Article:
Personas, why should you model them?
Buyer Persona: definition
The Buyer Persona is the representation of a fictional character that describes a coherent set of potential buyers and their common characteristics.
You can find many different definitions of personas and just as many variations in the way they work. Furthermore, the relative importance of each of the characteristics varies depending on your market (BtoB or BtoC for example).
Among the characteristics that are generally found in personas you will find:
- Demographic characteristics: age, gender, location, level of education.
- Social characteristics: occupation, income, interests, family situation.
- Psychological characteristics: major character traits.
- Behavioral characteristics: communication channels (social networks, email, telephone), communication tools (computer, tablet, mobile).
Sometimes you'll find lists of extremely precise customer information or quotations that are supposed to represent their state of mind. We advise you not to give in to the illusion of depth by adding insignificant or rather irrelevant details.
Common sense is your ally, the goal of a buyer persona is to understand your client in order to implement appropriate responses, not to fill out a template at all costs.
An essential tool for your inbound marketing strategy
Modeling Personas was originally for user experience experts. To understand who the users were and how they used the product or service that the company offered.
Gradually many teams found value in Personas, especially marketing teams. Indeed, the inbound marketing approach, which has become essential in BtoB, implies a detailed understanding of the problems of the target audience.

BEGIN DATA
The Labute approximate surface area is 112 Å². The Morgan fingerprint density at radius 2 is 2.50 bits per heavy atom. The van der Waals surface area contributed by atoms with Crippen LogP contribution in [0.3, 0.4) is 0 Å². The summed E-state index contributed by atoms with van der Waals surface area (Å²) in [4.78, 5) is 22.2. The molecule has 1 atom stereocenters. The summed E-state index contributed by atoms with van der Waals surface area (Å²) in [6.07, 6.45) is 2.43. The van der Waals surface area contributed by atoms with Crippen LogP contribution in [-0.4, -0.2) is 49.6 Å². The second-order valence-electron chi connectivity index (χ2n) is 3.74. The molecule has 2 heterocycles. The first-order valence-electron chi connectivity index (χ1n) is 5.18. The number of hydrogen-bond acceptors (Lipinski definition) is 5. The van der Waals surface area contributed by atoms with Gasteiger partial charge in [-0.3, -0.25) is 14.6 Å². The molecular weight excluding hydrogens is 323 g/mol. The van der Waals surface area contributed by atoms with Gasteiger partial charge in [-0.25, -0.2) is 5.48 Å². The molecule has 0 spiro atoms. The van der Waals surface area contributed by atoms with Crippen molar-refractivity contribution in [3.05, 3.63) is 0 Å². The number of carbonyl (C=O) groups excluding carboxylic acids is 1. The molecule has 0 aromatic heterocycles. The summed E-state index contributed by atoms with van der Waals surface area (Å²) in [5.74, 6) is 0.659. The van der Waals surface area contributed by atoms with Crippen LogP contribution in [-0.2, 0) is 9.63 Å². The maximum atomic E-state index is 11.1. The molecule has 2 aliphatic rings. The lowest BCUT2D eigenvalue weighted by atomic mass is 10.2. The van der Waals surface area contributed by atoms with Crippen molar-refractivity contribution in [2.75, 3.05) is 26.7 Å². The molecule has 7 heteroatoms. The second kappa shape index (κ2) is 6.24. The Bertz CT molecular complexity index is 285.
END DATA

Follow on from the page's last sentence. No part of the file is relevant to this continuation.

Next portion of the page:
For your content to be relevant, it must be written with the person who needs it in mind. What are they trying to accomplish? Nowadays it is inconceivable to initiate a relevant digital marketing strategy without deep customer understanding. It is paramount when you want to implement content marketing and marketing automation.
If you are interested in creating content for your audience, you should read about how to write good articles for your Content Marketing Strategy.
Buyer Personas are not just for marketing teams
What is less widespread, however, is their use within sales teams. However, more than ever before, sales prospecting and the b-to-b sales process are based on the continuous delivery of value to the customer. This value contribution is impossible without a real consideration of their issues and the questions they ask during the sales process.
On top of that using personas can fuel synergy between the product, marketing and sales teams. You should involve everyone for optimal outcomes. In the end, the whole organization will be focused in the same direction: serving your customers before, during and after the use of your products or services.
Beyond helping you sell and grow your business, it's your ability to innovate that's at stake. Indeed, if you understand your customers and their context, the "why" behind the "what", they will show you the way.
Buyer Personas: how to properly model them?
Establish Customer Profiles
Contrary to popular belief, defining buyer personas is not a creative exercise. It is not about fantasizing about an ideal target.
Start with what you know, based on what you sold:
- Who buys your products or services?
- Why do you buy them?
- What questions arise during the sales process?
- What do they type into search engines?